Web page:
Greece 12 - Mycenae - The Lion Gate/the beehive tombs/

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May 9th 2017
Published: May 9th 2017
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Where in the world is Suzy today? She is sitting in another dusty car park hoping to get into this fascinating place before the bus loads turn up. But before we set out I grabbed the paracetamol and threw two down in the hope that they would make my back stop aching. I don’t know if it is the bed in Suzy, the hiking up and down hills and steps or the fact that I am not exercising or swimming . Whatever it is my sciatic nerve feels trapped and I have “toothache “ in my hip. Glenns chesty cold seems to be heading for a chest infection. He hits the antibiotics Even with all these niggles we are still making the most of this trip and nothing is going to stop us doing what we intended to do. The weather never changes reaching 30 degrees by lunchtime. It just gets hotter as the day progresses . We do the sightseeing in the morning and for once sit around reading or writing in the afternoon. It’s a lazy life but someone has to do it.

We set off from the campsite for the short drive up to the remains. We hope to get there before the heat of the day sets in and the tourist hoards turn up in the buses. All the sites open at 8 which is a godsend and Mycenae is no exception. Today we are at the fortified palace complex of Mycenae high up on the hillside. Uncovered by the archaeologist Schliemann in 1874 it is one of the earliest examples of a sophisticated citadel architecture. Built in the late bronze age from 1700BC to 1100BC it was the home of the ruling classes. The rich lived on the hilltop, the poor and the merchants down below just outside the safety of the city walls.

Our first stop was an empty car park where we paid our entrance fee to see both the main site and the so called Treasury of Atreus. This structure dated from the 14th century BC and from the outside looks like a huge mound of earth. It reminded me of Maes Howe a burial mound in Orkney. The Greeks mainly cremated their dead by the Myceaneans buried the bodies in beehive shaped tombs surrounded by their weapons and enough food to take them through the Underworld. The place is steeped in history and it was here as stood in the darkness that we could marvel at the work involved in building the roof of the grave . In the silence all we could hear were bees buzzing in their nests somewhere inside the roof. Ironic bees in a beehive tomb. The tomb we stood in was around four centuries before the Trojan Wars. We felt priviledged to be there.

According to legend Mycenae was founded by Perseus the son of Zeus and Danae who raised the walls with the help of the one eyed giants the Cyclops. We were shortly to see these walls but first Suzy had to climb her way up the hill to the higher car park. A café stood here closed but with signs that it might open later. The museum shop was shut, the ticket office open. Our lower ticket was valid here so no more cash changed hands. Our first stop the Tomb of Klytemestra a rather evil lady who with her lover killed her husband Agamemnon. This dates from the same period as the beehive tomb. We walked up the well worn marble path the wrong way. We were followed by a lonely Italian man clicking away with his camera. It felt like follow my leader until we turned and explained we had come the wrong way. The map was as usual schematic and not particularly true to detail. It had none of the finesse of an Ordnance Survey map so we had gone the wrong way and he and us had to back track. In this sweltering heat that was the last thing any of us needed but back tracked we did and we passed through the Lion Gate. The gate was erected in the 13th century BC and is the main gate into the city. Above the massive stone slabs which were indeed only been capable of being lifted by giants were two lionesses headless but nevertheless impressive. It made our own Stonehenge look insignificant. It beggars belief trying to work out how they got the stones into position as some weigh as much as 200 tonnes.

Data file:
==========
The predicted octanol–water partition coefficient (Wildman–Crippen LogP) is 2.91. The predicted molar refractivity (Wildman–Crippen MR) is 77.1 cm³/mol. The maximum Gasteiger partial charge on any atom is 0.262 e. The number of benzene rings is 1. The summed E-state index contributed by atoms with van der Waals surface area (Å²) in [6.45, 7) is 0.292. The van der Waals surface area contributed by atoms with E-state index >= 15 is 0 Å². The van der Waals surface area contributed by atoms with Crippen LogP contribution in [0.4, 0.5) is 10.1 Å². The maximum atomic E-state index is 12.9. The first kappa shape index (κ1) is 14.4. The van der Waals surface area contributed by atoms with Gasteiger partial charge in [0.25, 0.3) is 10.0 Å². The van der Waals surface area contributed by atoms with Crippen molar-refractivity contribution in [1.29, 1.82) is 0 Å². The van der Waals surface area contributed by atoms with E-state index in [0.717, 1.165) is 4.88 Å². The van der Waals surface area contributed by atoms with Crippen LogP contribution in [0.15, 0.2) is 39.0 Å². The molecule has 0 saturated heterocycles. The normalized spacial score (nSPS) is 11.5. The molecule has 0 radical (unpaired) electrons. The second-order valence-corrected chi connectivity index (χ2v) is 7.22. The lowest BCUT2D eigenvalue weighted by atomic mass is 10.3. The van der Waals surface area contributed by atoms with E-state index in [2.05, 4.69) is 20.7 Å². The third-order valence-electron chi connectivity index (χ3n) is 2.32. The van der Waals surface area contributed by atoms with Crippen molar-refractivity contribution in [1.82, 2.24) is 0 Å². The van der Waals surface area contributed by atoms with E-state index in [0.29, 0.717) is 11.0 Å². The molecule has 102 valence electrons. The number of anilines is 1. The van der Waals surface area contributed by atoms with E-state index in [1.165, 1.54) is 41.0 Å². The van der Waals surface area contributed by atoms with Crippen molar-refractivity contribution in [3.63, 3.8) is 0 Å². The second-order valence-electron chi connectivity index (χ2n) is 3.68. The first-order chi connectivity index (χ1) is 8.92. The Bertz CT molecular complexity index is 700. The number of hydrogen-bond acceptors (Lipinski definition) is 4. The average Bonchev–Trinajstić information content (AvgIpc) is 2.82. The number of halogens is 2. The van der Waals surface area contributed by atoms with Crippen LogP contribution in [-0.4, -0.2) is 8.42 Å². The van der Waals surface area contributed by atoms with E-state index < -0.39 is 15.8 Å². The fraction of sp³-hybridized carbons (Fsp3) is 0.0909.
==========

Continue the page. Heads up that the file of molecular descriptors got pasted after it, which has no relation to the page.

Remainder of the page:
Above the gate is the first of the so called Royal tombs. It was here that Schliemann thought he would find the body of King Agamemnon. What he found was the bodies of eight men, nine women and two children. The men had gold death masks over their faces. We saw those in the museum in Athens. It is easy to see why the archaeologists would think that these bodies must be those of great kings.

Climbing higher and higher up the well worn path we came to the palace which is reduced to a pile of stone here there and everywhere. The traces are there of the footprints of courtyards, porticoes and vestibules with temples and upper terraces dedicated to the goddess Athena.

From this point there is only way and that is down , back to the tiny museum which by now had opened for visitors. It is small but each cabinet was filled with the finds from the site or at least those not seen as sufficiently important to be shipped off to Athens. Beads and the finery of the women, household objects and pots. They were all there.

Our final stop was the café now opened for a well deserved ice cream and a fresh orange juice just to ensure I continued my intake of Vitamin C. Any old excuse to drink fresh orange. I might buy a juicer when I get home I could get used to drinking the stuff. History comes to life here but it isn’t half hard on your feet and ankles, on your calves and leg muscles.


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